UPDATE: E! News has also learned that there's an order of protection in place for this case. According to court documents, the order states Jason must stay away from Bethenny's home and place of business and have no communication with the reality star.
Bethenny Frankel and her ex are back to having problems.
Jason Hoppy, who was married to the Real Housewives of New York City reality star for two years, was arrested on Jan. 27 after he allegedly sent Frankel emails and text messages and showed up at their 6-year-old daughter Bryn's school, a court public information officer confirmed to E! News.
The former couple's relationship has been rocky since they separated in 2012. Their divorce took nearly four years to finalize as they fought over alimony, child custody and Frankel's New York City condo. By July 2016, Hoppy had moved out of the Tribeca home and a few weeks later, their attorneys confirmed the divorce was finished.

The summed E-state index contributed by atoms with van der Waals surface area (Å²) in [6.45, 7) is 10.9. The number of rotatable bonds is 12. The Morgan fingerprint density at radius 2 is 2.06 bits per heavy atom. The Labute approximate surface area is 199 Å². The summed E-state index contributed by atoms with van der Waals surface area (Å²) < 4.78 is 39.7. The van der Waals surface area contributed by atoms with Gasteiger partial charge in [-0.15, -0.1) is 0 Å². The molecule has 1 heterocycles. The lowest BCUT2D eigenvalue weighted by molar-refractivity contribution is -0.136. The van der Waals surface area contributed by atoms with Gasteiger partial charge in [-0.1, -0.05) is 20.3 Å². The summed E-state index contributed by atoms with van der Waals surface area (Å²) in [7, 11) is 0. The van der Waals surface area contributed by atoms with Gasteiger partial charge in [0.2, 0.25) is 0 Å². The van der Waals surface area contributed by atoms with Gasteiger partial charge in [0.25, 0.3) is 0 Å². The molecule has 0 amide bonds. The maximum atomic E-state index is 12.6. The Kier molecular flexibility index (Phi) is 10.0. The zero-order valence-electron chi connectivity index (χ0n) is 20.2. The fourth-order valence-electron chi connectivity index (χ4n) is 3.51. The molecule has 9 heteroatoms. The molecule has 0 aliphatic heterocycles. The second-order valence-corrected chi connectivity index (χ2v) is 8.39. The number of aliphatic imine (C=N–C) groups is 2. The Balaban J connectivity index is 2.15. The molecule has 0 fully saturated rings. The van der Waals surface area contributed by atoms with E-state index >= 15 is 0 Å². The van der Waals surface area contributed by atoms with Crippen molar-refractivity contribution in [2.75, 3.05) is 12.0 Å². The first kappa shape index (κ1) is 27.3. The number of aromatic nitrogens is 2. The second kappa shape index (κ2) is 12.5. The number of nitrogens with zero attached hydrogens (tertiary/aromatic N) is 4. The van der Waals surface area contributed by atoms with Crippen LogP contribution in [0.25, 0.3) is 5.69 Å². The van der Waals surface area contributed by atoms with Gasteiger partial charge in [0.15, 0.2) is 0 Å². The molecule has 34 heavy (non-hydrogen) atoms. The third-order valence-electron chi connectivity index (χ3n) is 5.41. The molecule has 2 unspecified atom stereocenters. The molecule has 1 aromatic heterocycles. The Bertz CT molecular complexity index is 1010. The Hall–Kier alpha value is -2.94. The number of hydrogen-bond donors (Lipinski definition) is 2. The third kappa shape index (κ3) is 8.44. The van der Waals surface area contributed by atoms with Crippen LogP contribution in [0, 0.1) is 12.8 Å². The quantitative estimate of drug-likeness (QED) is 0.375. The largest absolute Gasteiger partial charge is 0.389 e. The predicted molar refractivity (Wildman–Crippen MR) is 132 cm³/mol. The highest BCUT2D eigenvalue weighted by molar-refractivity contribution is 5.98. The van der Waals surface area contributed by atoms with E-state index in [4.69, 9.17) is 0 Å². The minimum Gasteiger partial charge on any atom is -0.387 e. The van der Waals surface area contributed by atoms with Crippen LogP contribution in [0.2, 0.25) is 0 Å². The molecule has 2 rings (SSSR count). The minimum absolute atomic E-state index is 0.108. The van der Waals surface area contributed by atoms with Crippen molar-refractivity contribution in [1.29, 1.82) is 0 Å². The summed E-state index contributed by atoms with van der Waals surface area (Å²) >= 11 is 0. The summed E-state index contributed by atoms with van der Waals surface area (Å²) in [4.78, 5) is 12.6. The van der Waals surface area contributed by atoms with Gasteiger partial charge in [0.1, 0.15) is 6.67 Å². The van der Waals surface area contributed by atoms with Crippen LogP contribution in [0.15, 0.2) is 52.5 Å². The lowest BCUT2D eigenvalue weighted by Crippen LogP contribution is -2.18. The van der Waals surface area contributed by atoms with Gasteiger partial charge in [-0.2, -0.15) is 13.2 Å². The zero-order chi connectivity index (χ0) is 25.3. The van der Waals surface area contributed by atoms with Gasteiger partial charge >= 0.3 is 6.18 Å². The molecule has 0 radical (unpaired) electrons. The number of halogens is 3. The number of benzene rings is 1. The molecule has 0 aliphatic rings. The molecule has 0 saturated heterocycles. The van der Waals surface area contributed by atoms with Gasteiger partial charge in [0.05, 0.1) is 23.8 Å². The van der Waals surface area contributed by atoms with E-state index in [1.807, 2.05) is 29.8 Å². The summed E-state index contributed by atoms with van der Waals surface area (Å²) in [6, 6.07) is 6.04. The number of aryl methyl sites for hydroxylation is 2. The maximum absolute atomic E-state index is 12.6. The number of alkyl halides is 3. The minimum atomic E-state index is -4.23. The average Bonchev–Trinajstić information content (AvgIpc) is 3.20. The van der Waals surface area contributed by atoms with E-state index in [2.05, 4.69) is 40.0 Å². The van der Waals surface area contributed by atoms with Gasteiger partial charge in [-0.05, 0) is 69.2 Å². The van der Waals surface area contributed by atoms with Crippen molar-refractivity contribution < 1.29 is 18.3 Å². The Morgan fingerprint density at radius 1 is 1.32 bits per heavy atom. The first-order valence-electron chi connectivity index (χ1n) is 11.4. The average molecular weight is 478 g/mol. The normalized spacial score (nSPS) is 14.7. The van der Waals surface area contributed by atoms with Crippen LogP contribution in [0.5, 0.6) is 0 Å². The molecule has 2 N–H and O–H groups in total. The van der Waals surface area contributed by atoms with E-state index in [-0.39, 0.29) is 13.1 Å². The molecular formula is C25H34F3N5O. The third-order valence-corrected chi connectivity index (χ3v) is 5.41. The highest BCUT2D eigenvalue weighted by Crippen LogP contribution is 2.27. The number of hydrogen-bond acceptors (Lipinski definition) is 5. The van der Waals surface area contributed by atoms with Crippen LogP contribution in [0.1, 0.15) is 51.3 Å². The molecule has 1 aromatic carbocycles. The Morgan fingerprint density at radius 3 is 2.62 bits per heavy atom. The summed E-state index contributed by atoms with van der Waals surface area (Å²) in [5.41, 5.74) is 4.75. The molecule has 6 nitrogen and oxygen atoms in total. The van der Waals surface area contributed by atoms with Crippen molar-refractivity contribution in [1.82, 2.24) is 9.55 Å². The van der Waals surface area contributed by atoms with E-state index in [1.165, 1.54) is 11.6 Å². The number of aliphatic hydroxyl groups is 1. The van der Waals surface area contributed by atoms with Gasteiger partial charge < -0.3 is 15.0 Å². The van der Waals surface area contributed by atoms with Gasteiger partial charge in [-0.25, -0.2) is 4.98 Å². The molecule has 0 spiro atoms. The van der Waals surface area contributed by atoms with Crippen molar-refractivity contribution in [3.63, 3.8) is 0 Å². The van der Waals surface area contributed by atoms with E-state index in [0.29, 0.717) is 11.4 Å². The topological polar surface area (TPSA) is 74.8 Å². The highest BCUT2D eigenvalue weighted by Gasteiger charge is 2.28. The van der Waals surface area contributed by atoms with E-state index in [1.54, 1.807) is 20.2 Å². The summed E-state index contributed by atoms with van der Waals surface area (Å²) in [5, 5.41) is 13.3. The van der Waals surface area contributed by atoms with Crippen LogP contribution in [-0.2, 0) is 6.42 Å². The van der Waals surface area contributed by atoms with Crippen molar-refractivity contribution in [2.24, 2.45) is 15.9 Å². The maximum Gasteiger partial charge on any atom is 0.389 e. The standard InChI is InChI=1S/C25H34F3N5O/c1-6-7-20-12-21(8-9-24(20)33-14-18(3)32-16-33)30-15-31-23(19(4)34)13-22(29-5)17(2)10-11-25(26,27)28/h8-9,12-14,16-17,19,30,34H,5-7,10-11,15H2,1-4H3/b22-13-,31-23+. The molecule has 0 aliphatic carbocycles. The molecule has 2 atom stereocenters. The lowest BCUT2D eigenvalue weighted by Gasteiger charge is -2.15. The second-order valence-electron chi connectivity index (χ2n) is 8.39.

"I walked in and it just washed over me. I sobbed for hours," the Bravo star said on her Sirius XM radio show, B Real with Bethenny. "It was like this release. And you always think things are going to be one way. I thought it was going to be, like, the biggest party ever. I'd be roller-skating through there with my top off, my tits hanging out, so excited—and there's nothing good about any of it. It was all just remembering moving in there. It was a hideous experience, and I just didn't know how to even process the feeling."
This is not the first time Frankel has been allegedly flooded with emails from her ex-husband. According to the latest complaint, Frankel accused Hoppy of sending her over 160 emails and several text messages between November and January. She also told police he contacted her via text message and email between August and November, including one message that allegedly read, "I will continue to communicate with you as often as I see fit in hopes that you will stop regardless of any attorney you retain."
According to the complaint, her attorney sent Hoppy a cease and desist letter on Nov. 22, 2016.
—Reporting by Beth Sobol